What Isn't a MS Relapse?: Rethink Multiple Sclerosis Relapses

What Isn't a Multiple Sclerosis (MS) Relapse?

Figuring out if you are having an MS relapse can be tricky—whether you have just been diagnosed or have had MS for years. Your symptoms may not be a true relapse. You may be experiencing a pseudo-relapse instead. The good news is that the symptoms of a pseudo-relapse often resolve quickly. If symptoms resolve within a day, the episode was not a true relapse. And if symptoms have another cause, like an infection, proper treatment of this cause will resolve the symptoms.

Symptoms of a pseudo-relapse are not caused by new damage to the central nervous system. Pseudo-relapses may be caused by exposure to heat or infection. Symptoms caused by heat sensitivity are known as Uhthoff's phenomenon. Nerve damage from MS can make you very sensitive to even small rises in body temperature, such as from sunbathing, a hot bath, or a fever. If you experience new symptoms or exacerbated symptoms during or after increased activity, first rest and cool your body. If symptoms get better, then you were experiencing a pseudo-relapse, not a true relapse.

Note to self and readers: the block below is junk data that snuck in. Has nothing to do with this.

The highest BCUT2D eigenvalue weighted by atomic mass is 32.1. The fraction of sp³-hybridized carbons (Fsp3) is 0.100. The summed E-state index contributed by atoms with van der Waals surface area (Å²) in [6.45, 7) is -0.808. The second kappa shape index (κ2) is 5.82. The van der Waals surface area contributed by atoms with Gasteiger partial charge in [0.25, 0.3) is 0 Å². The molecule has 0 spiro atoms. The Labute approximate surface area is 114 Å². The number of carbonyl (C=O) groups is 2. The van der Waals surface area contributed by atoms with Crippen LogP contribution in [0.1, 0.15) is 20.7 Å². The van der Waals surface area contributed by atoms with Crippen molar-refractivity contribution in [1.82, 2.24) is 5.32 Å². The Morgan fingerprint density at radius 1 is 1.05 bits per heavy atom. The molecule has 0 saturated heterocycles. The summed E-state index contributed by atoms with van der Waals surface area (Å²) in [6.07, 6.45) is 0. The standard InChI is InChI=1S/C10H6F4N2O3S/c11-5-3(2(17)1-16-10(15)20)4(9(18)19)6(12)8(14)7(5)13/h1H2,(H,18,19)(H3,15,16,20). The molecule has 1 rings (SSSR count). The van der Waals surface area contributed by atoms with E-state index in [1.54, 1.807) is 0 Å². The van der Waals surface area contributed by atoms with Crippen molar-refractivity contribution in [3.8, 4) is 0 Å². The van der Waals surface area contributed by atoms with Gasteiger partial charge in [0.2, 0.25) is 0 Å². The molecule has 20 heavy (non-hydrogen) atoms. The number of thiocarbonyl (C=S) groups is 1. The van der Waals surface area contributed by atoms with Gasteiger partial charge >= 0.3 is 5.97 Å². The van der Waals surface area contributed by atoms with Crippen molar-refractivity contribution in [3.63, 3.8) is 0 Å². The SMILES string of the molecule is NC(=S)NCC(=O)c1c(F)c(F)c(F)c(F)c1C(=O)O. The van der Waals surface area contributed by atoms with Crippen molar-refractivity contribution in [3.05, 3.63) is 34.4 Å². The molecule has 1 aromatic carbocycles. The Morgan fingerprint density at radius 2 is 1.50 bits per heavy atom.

Mild infections, including viral upper respiratory infections (such as colds) and urinary tract infections, can also cause a pseudo-relapse. Once these infections pass, symptoms should get better. More severe infections, however, can cause a true relapse.

Medications, both for MS and for other conditions, can also cause new symptoms. Be sure to discuss any medications you are taking with your healthcare provider.

A period when old symptoms get worse or new symptoms appear.
Temporary symptoms triggered by heat, infection, or another reason. These can be mistaken for a relapse.
central nervous system
The central nervous system includes the brain and spinal cord. MS damages only the central nervous system.
Uhthoff's phenomenon
Changes in vision or weakness caused by exposure to heat or exertion.